Daily Meditations Published by IT Fellowship of North America & Europe Diocese of Mar Thoma Church
Word for the day by Christian Education Forum
of God’s Beautiful Creation Matthew 6: 25-34
Vs.26 “Look at
the birds of the air; they do not sow or reap or store away in barns, and
yet your heavenly Father feeds them. Are you not much more valuable than
This passage is a part of the ‘Sermon on the Mount,’ which marks the start
of Jesus’ earthly ministry. Christ is engaged in teaching the disciples
and the crowds about practical living and proper Christian conduct,
especially for those who are wavering in their faith. In this portion,
Christ’s alludes to nature, by speaking about the characteristics of
God Provides for
Verses 25-34 highlight the importance of God’s providence for creation.
As God is the creator of all life, he provides for and sustains the
created order. At the end of each day of creation (Gen.1), it is stated
that “God saw that it was good.” God created the world in such a way that
it would be sufficient in providing for the needs of the created order.
In v.26, the three verbs, sow,
refer to the human action of ensuring financial security. We find
alternative channels to live securely, often forgetting to trust that God
will provide. Christ reminds us that if we are worth more than birds,
then we are assured of God’s providential care for our needs, just as
certainly as the birds depend upon God for theirs. Being God’s people, we
are to trust
in God’s providence.
Responsibility to Creation
The human responsibility to take care of creation is seen in Gen.2, where
humans are given responsibility ‘to till’ the garden and ‘keep it’. God
established the created order,
but now we have made it a disorder.
The disruption of the process of nature has distorted the ways of God’s
working in the world, and also human survival. It is important that the
process/order of nature is respected not only for our own good, but also
to leave the way open for God’s communication through the process of
creation to take place without hindrance. We must not be a stumbling block for God’s
providence for future generations. This challenge us to take
up the responsibility of taking care of our planet.
Just as Christ challenged the crowd about their perceptions on
life, He challenges our today. As God’s people, can we commit to
taking care of creation? We must remember that all of creation comes from
God and is sustained by Him. But it is our responsibility to facilitate,
to enable this order to continue.
we thank you for the gift of life and the created order. Help us to trust
in your providence, and to take great responsibility and care in
protecting your gift - our world. Help us not to look into our own
security, but the world’s security. Amen
THOUGHT FOR THE DAY
We Maintain -
God Sustains. What is our contribution to protecting God’s creation?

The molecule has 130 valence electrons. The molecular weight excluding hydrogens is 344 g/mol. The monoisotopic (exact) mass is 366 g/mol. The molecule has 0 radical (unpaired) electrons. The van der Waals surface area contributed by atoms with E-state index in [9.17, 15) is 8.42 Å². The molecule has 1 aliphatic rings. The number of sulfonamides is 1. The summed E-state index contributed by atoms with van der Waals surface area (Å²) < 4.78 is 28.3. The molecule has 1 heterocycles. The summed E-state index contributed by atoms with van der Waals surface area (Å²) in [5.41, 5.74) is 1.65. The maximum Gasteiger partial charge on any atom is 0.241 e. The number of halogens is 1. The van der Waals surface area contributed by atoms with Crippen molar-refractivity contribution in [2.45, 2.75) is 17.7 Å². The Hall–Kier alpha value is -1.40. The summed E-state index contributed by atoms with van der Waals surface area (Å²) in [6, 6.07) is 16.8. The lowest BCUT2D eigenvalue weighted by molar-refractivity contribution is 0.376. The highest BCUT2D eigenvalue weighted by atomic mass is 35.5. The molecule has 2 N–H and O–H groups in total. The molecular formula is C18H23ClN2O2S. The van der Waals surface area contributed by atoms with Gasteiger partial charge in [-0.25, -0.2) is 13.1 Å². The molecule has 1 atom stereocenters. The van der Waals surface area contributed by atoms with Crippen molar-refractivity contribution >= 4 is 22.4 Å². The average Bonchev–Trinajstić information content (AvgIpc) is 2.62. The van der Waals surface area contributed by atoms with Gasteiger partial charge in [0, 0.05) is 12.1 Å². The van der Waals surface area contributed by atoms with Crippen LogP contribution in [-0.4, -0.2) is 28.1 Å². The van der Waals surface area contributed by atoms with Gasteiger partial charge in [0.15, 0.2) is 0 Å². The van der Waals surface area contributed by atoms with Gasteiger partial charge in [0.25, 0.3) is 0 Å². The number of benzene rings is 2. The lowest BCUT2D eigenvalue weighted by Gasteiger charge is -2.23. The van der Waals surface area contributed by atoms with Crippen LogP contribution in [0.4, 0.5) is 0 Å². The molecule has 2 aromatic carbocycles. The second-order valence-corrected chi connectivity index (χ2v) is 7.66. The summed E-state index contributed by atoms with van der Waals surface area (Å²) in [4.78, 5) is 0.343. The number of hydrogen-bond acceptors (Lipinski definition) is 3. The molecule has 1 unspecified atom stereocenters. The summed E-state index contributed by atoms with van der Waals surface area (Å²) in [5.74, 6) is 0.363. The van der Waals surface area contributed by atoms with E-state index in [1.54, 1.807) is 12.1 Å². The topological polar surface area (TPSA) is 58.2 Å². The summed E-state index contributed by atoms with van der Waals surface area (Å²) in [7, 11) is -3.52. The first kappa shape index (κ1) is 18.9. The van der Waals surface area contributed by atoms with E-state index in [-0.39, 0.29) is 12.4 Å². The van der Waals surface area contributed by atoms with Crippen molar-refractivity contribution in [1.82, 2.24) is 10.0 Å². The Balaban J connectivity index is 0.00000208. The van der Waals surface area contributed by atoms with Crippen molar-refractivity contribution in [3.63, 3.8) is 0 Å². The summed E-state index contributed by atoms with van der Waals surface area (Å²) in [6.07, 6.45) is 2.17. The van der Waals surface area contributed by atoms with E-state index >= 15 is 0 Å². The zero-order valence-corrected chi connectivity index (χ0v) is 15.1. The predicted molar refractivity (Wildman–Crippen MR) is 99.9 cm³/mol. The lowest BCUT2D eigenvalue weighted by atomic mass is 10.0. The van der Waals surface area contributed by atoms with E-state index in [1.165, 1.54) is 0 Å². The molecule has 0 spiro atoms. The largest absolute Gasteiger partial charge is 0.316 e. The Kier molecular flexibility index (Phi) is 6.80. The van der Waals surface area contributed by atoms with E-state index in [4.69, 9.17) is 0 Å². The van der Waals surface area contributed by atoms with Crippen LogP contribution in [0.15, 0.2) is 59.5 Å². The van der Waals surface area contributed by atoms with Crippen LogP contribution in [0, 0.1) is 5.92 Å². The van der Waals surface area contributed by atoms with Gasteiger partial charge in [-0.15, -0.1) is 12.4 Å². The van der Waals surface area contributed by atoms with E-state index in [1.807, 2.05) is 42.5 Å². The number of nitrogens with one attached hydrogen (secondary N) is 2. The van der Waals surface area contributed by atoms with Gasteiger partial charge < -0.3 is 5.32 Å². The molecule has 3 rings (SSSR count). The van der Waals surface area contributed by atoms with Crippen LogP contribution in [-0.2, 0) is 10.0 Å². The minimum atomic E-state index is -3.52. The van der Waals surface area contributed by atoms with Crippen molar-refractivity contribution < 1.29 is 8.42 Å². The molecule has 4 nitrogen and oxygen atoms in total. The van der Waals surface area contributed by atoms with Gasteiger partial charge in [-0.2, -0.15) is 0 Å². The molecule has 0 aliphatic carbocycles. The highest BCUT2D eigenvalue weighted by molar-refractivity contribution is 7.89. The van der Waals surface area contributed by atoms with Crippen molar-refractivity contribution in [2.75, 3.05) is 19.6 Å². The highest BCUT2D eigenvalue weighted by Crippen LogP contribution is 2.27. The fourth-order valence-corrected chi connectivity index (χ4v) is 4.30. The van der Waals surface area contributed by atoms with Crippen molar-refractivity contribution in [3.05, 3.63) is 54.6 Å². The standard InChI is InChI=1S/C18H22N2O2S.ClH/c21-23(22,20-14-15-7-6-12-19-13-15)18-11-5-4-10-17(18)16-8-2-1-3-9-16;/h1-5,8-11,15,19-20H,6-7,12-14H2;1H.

Rev. Dennis Abraham, Youth Chaplain, south East Region
Christian Education Forum,
Diocese of NAE of the Mar Thoma Church
PRIESTHOOD: THE ANOINTED MINISTRY Exodus 40:12-16 Bring Aaron and his sons to the entrance to the Tent of Meeting... wash them with water. Then dress Aaron in the sacred garments, anoint him and consecrate him so he may serve me as priest (Exodus 40: 12-13). Priesthood among the people of God was a divine command and initiation. God wanted some people to be separated for the special ministry among his people. God appointed Aaron and his descendants to take up this kind of ministry among the people of God. Priests are always separated and appointed as channels that connect God with his people. All throughout the history of Israel, priests played an important role in connecting people with God and to lead and guide them in the statutes of God. But there are incidents in the Bible where the priests failed in their duties and that led the people to go away from God. So the priests have a special and significant ministry to perform in this world among his people. Two important things
Revelation for Liberation Acts 27:18-26 Sherine Thomas Long Island MTC, NY 20 When neither sun nor stars appeared for many days, and no small tempest raged, all hope of our being saved was at last abandoned. “After winter comes the summer. After night comes the dawn. And after every storm, there comes clear open skies” so said a Scottish clergyman from the 1600s. It’s been said, that hope can sometimes be the most dangerous weapon. However, it’s sometimes the hardest weapon to carry when you’re living with the loss of a loved one, something that almost feels like a terrible nightmare that’ll never go away. It’s a weapon difficult to carry when day in and day out no one seems to hear or see those tears that are shed or silent cries that are made during a heartfelt prayer. It’s a weapon difficult to carry as you see your loved one lying on that hospital bed. It’s a weapon difficult to carry as you search and seek out answers to tell a child as to why they’ve been a
Community Formation Around Resurrection Experience Acts 23:1-10 Vinod Johnson Carmel MTC, Boston, MA 6 When Paul noticed that some were Sadducees and others were Pharisees, he called out in the council, “Brothers, I am a Pharisee, a son of Pharisees. I am on trial concerning the hope of the resurrection of the dead.” Sometimes, the only thing that keeps you going through a brutal winter is the hope for the spring. It may have been a hard hope to hold on to this particular year in New England - a year in which Boston considered dumping not tea, but the ever growing mounds of snow into its harbor. And yet, the waist deep snow has dissolved away. White desolation has given way to increasingly visible green shoots of spring. A resurrection is at hand! In this passage, Paul tries to defend himself before the Sanhedrin Council. He seeks to drive a wedge between the Pharisees who believed in resurrection and the Sadducees who did not; even though neither believed in the resur